Baluchistan: fear and kindness in the desert

It was a boiling hot morning already when we left Islamabad. The road following the Great Trunk road was clear thanks to it being early but the same craziness awaited us outside Lahore. It seemed to take us an inordinate amount of time to pass the traffic and constant people of Lahore but once we passed,…

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Words from home mean a lot

As part of our IndieGogo campaign (now closed) we invited people to take part in our journey by either prepaying for a limited edition print from the journey or to be spent postcards from all around the world. The postcards were a surprising hit along with having a piece of unique artwork from the exhibition.…

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Salaam Pakistan!

The Wagah border crossing from India to Pakistan is famous. Firstly, it’s the only crossing foreigners can use and secondly it’s the scene to a traditional ceremony every closing time sourced from tensions between the countries (the “dance” is almost one-upmanship in action). It also has strict opening and closing times as it is such…

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Welcome back to India!

The peace and quiet of Lumbini quickly evaporated as we appeared at the border to India. Firstly, we’d meandered our way through to a smaller border, following a curious raised road through paddies and marshland. We shared the road with scooters and bicycles and spied a funeral pyre by the river and men crouched on…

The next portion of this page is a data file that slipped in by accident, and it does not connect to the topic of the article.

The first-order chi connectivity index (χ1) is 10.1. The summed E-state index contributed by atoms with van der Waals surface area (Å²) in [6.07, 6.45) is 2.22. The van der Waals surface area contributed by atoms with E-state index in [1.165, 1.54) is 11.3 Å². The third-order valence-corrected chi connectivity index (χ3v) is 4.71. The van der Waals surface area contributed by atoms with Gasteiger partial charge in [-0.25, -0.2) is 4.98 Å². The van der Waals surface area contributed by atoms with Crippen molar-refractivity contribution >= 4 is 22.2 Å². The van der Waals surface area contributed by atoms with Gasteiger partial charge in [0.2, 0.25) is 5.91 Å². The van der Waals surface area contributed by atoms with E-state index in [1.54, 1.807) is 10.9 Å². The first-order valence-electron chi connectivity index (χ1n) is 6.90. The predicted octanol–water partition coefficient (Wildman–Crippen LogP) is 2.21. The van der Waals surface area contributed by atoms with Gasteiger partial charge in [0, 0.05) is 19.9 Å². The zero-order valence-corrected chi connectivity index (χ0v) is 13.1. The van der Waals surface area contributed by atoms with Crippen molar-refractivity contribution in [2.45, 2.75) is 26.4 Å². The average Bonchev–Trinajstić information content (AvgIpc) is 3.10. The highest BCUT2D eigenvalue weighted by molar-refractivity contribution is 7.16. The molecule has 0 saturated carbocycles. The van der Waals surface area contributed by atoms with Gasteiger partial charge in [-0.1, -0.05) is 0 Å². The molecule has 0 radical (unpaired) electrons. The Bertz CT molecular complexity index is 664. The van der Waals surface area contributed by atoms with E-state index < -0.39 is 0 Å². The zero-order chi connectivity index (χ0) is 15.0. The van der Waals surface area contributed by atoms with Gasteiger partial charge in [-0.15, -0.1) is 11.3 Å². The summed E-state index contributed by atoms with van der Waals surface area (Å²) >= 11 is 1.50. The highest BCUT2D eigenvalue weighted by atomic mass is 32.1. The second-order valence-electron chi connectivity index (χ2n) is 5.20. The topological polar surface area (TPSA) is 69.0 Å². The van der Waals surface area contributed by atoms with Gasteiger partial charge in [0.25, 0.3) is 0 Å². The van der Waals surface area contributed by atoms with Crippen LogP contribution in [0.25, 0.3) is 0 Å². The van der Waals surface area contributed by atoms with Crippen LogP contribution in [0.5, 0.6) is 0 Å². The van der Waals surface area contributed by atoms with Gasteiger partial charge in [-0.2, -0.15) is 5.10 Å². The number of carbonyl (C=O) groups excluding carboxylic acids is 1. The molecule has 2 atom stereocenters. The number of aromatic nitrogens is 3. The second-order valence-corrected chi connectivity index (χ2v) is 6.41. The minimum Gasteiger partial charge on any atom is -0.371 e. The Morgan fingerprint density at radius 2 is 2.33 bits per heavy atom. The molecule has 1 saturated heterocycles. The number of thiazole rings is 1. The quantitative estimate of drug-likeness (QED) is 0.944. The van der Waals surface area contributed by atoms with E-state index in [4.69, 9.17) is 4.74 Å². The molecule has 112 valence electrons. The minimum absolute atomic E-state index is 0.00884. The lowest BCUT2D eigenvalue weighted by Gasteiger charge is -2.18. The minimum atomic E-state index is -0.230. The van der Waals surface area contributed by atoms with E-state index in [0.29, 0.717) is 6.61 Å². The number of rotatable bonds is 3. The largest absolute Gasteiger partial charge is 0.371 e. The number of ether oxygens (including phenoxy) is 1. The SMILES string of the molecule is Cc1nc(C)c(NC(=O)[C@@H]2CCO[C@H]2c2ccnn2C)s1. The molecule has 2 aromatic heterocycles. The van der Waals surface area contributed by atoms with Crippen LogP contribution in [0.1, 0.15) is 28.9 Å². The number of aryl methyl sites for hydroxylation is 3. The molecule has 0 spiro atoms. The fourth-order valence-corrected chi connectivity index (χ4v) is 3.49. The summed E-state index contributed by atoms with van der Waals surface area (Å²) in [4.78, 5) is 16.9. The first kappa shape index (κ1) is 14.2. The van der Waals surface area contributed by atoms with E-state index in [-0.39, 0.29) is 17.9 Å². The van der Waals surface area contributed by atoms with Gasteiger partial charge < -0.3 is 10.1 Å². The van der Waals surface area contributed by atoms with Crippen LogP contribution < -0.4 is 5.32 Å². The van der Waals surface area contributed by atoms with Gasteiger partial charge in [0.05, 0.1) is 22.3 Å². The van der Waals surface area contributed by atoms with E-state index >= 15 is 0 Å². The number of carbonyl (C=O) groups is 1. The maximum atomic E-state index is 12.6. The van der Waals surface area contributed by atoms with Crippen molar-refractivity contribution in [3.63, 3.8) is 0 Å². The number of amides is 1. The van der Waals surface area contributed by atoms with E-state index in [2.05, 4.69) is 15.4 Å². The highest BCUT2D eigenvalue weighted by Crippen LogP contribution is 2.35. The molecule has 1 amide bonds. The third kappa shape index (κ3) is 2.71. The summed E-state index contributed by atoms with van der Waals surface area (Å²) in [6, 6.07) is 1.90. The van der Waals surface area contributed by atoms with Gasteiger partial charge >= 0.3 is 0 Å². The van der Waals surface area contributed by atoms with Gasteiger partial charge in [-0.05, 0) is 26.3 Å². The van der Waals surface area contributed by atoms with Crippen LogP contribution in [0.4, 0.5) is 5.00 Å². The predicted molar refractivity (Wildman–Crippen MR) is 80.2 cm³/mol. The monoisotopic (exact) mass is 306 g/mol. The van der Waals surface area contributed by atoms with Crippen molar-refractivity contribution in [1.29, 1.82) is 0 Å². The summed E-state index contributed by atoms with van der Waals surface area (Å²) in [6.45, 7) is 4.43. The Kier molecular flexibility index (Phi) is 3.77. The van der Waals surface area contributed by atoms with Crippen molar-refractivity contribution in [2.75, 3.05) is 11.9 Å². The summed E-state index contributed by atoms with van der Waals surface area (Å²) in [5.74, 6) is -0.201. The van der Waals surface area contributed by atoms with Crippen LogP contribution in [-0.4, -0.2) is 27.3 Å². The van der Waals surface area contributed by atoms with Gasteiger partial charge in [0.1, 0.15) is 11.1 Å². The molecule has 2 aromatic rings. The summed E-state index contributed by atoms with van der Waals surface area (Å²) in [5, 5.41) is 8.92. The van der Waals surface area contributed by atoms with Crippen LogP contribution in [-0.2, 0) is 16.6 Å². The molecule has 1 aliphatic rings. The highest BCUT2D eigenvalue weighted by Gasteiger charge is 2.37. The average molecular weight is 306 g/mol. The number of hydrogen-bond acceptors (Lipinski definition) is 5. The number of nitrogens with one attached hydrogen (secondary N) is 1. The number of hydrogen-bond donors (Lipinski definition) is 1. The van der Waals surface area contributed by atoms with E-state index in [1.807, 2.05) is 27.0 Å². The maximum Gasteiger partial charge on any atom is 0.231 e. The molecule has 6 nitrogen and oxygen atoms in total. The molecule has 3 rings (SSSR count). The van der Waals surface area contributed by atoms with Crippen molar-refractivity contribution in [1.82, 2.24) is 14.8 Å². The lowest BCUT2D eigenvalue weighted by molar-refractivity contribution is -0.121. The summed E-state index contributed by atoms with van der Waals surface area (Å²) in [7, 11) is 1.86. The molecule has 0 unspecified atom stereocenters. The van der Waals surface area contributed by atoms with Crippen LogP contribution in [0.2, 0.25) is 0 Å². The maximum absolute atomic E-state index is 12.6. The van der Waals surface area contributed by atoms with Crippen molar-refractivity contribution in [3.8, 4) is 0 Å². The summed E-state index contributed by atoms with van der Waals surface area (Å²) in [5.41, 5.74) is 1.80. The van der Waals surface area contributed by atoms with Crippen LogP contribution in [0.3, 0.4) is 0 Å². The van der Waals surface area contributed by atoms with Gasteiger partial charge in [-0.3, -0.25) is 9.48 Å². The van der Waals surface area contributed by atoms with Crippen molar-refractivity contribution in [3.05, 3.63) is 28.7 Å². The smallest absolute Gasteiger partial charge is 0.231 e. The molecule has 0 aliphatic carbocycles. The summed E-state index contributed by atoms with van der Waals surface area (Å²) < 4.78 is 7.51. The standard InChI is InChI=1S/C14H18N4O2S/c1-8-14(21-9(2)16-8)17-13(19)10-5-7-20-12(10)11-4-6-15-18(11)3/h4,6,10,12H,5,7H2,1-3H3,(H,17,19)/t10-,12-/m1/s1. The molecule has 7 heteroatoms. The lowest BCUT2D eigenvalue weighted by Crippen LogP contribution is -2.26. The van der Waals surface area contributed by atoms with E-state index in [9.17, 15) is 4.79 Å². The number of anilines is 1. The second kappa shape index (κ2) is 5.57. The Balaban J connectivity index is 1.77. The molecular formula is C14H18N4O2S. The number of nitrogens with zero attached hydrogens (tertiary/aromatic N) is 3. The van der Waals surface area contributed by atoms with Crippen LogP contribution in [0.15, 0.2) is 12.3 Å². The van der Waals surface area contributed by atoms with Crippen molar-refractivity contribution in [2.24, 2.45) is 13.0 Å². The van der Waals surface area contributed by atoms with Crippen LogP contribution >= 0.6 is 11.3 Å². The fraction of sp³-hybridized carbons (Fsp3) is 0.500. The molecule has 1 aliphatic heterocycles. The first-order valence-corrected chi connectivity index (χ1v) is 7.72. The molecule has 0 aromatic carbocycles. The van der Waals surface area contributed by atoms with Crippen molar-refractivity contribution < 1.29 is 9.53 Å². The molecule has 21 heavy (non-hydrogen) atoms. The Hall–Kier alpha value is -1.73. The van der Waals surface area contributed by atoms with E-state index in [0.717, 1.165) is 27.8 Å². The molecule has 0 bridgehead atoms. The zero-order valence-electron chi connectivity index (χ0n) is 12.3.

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Goodbye, Nepal, and the birthplace of Buddha

We stayed in Kathmandu long enough to visit Bodnath, collect passports complete with Pakistani visas and heal stubborn Khmubu coughs. Bodnath was amazing but as it turns out though, Nepal is the worst place to heal coughs- Kathmandu (Dustmandu) is at constant battle with dusty haze. People sell a range of attractive dust masks by…

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Simon, the solo trekker

Simon set off on his own, accompanied by a clingy and worried Alex for the first 6km until it got too hilly and it was a fine excuse to turn back and let him continue on his own. He also borrowed a down jacket from our new Australian friend who assured him he wouldn’t make…

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Altitude sickness and subzero

Dingboche was the point where we no longer saw greenery. Instead, the village was defined with low rocky walls and small fields where grass struggled to grow. Yaks wandered aimlessly from one patch of earth to another to eke out a meal whilst the snowy mountains bore down on us from every angle. The village clung to…

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The Heart of the Himalayas

Namche Bazaar marks the last town before the serious trekking begins, whether you’re going to Everest Base Camp or doing the 3 Passes. It is the last town which stays functional for 365 days a year, the villages north of here shut down out of season. From Namche, you have an excellent view of the…

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Hello, Himalayas!

Our flight left 30 minutes earlier than scheduled, which is an unusual problem! However, we were keen to get to the Himalayas as soon as possible so it was mutually beneficial. The weather in the area is such that the afternoon often becomes cloudy and then the planes cannot land so they try to leave…

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